Haynes Galleries presents “The Real World:
Real People & Real Stories, Real Places & Real Things”
March 1 to May 27, 2017


FRANKLIN— In our first event back in our original Franklin location, Haynes Galleries presents “The Real World: Real People & Real Stories, Real Places & Real Things.” This exciting exhibition will feature a collection of compelling portraits, luminous landscapes, and exquisite still lifes of Haynes favorites. Included in the show will be works by traditional, historic artists as well as modern & contemporary realists. “The Real World” opens March 1 in Franklin, Tennessee and continues until May 27. In Franklin Haynes is by appointment only so guests should call or email for a convenient time to see this special collection of realism that ranges from impressionistic & modernistic.

This real world of art is diverse, thriving, and based on everyday reality. From unadorned portraits in earthy tones that reflect a person’s soul to emotion-rich still lifes assembled with souvenirs from a lifetime of travel, “The Real World” covers a wide range but each artwork strives to connect viewers with personal experiences. That’s the thread that they all have in common. All seek to tell a story or evoke emotion based on real experiences while also pushing the technical skills to new levels.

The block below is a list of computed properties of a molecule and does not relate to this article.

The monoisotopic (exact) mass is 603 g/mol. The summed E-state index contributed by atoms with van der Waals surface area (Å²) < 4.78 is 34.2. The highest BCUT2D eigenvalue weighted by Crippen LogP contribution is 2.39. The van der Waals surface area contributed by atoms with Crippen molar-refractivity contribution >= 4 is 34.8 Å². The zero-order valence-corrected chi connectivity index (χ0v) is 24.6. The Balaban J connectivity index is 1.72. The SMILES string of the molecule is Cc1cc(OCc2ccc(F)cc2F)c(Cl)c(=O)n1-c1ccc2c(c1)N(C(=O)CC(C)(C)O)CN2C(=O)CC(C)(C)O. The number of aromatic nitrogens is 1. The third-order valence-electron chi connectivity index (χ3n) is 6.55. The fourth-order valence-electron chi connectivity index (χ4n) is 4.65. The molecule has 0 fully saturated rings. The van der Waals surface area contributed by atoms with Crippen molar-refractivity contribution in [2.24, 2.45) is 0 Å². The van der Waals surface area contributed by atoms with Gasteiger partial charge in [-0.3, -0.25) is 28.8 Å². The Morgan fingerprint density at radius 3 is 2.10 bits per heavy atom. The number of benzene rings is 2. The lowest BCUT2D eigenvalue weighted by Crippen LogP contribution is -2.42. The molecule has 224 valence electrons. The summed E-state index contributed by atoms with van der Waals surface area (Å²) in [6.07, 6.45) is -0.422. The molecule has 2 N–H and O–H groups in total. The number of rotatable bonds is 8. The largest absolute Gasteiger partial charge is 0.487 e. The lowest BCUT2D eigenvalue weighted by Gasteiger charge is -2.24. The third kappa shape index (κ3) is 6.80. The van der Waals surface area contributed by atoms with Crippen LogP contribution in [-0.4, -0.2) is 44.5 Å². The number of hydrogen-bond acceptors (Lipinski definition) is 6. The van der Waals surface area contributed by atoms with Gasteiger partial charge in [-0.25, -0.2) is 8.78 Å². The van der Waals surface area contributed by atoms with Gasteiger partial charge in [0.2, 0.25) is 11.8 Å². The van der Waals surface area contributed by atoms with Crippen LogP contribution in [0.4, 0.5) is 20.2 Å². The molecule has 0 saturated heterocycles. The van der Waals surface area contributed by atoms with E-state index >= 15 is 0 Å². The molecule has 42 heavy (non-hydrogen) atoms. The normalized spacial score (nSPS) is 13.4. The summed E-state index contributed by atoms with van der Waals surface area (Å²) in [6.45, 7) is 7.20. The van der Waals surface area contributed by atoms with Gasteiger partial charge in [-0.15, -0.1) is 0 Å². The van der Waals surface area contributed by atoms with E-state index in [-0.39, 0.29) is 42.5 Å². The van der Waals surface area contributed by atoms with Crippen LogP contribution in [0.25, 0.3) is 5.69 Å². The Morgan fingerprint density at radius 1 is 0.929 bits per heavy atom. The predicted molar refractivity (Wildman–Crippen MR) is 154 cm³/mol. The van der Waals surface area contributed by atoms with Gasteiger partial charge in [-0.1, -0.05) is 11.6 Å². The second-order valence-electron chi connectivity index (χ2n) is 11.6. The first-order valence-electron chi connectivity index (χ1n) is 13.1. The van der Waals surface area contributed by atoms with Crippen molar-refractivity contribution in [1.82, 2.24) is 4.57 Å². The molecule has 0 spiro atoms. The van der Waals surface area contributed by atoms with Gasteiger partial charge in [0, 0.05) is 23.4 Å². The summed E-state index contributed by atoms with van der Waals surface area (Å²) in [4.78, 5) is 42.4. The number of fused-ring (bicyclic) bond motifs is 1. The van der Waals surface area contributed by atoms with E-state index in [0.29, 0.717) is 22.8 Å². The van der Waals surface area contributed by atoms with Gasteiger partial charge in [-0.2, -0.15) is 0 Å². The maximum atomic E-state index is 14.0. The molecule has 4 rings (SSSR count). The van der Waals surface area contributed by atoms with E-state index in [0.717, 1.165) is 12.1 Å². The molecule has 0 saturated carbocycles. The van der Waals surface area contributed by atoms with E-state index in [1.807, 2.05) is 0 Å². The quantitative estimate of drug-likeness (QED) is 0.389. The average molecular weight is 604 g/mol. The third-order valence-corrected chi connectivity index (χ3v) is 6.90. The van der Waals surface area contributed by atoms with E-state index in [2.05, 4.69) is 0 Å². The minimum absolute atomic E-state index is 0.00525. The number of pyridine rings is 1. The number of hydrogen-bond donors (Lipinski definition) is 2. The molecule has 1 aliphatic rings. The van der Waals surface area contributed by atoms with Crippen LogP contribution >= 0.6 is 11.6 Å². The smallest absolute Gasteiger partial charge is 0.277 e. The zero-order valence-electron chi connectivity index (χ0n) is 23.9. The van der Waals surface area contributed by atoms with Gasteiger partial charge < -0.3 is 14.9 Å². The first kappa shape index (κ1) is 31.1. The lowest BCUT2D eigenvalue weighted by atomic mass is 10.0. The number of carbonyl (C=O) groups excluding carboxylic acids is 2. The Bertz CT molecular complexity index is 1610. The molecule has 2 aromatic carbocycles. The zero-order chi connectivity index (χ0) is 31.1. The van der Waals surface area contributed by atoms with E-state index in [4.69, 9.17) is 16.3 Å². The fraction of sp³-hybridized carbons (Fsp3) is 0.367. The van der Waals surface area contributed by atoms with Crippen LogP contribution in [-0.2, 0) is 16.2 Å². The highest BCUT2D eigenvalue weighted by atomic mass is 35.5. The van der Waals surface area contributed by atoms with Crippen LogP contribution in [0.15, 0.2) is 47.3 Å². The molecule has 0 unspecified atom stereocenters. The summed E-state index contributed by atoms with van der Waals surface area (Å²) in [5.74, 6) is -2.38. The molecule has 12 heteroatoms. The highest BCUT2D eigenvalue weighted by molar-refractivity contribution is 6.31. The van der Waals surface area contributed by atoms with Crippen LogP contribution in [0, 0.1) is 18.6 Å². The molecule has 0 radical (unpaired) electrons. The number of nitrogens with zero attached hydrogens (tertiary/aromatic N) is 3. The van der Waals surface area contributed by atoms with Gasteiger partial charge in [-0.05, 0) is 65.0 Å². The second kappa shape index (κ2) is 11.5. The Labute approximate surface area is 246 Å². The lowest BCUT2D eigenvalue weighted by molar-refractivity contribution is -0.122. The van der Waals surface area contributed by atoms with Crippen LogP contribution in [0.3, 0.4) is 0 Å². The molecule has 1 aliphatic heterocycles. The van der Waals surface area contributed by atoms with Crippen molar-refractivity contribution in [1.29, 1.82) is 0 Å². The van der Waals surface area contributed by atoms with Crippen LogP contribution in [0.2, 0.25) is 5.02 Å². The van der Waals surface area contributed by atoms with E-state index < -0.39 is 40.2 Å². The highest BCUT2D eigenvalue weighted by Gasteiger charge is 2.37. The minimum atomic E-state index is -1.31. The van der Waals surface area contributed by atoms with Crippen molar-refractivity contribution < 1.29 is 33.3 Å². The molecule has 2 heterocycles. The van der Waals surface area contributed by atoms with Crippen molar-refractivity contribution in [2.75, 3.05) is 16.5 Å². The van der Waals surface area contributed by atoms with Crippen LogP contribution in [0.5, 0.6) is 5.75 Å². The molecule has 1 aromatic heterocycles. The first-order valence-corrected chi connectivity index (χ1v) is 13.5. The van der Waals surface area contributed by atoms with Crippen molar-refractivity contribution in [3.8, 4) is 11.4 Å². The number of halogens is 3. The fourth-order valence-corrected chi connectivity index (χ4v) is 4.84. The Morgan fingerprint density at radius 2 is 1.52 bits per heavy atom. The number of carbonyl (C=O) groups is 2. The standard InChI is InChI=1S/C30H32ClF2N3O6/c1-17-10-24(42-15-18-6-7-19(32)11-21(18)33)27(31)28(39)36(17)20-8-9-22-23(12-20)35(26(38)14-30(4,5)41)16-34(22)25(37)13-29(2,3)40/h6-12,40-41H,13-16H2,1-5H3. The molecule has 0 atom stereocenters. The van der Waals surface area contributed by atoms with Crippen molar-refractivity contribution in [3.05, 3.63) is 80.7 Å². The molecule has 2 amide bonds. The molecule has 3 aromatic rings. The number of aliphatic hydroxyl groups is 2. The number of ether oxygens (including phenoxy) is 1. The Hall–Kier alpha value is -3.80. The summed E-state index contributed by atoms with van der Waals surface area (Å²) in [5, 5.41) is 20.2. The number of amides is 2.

Through the eyes and hands of the these talented artists in “The Real World” the unexpected is revealed and a light is shined on the often overlooked. Workhorses nibbling in a field is a scene grandeur and the tiny architectural details of historic building become dramatic. Even the clutter of a construction site in Zoey Frank’s Construction 1 compels the viewer to consider what kind of environment can be visually stimulating. 

The still lifes in “The Real World” will make guests reconsider the objects they use nearly daily and the stories they represent. The shiny medal ladle from the kitchen reflects and distorts the light and patterns around it. The old coat on a hanger, waiting to be worn again, tell us about its owner, and the piece of uneaten fruit forgotten on a doorstep makes us wonder about what caused it to be abandoned. 

Expressive portraits and dynamic figure paintings capturing moments in the life of ordinary people have been a pillar of realist art for centuries and that continues in “The Real World.” Andrea Smith’s unassuming portrait of a woman is visually reminiscent of a Roman fresco but her modern clothing and serious expression snaps the viewer back to today. In Marc Dalessio’s painting, a saxophonist playing for tips in Central Park with no audience invokes the beauty of the music but also the solitude of the task becomes its own reward.

The real world is often an overbearing place but “The Real World” at Haynes in Franklin will be one that takes a careful look at the authentic and often ignored. This show will be one of unexpected beauty and truth, and an excellent homecoming for the gallery’s first show back in its original location.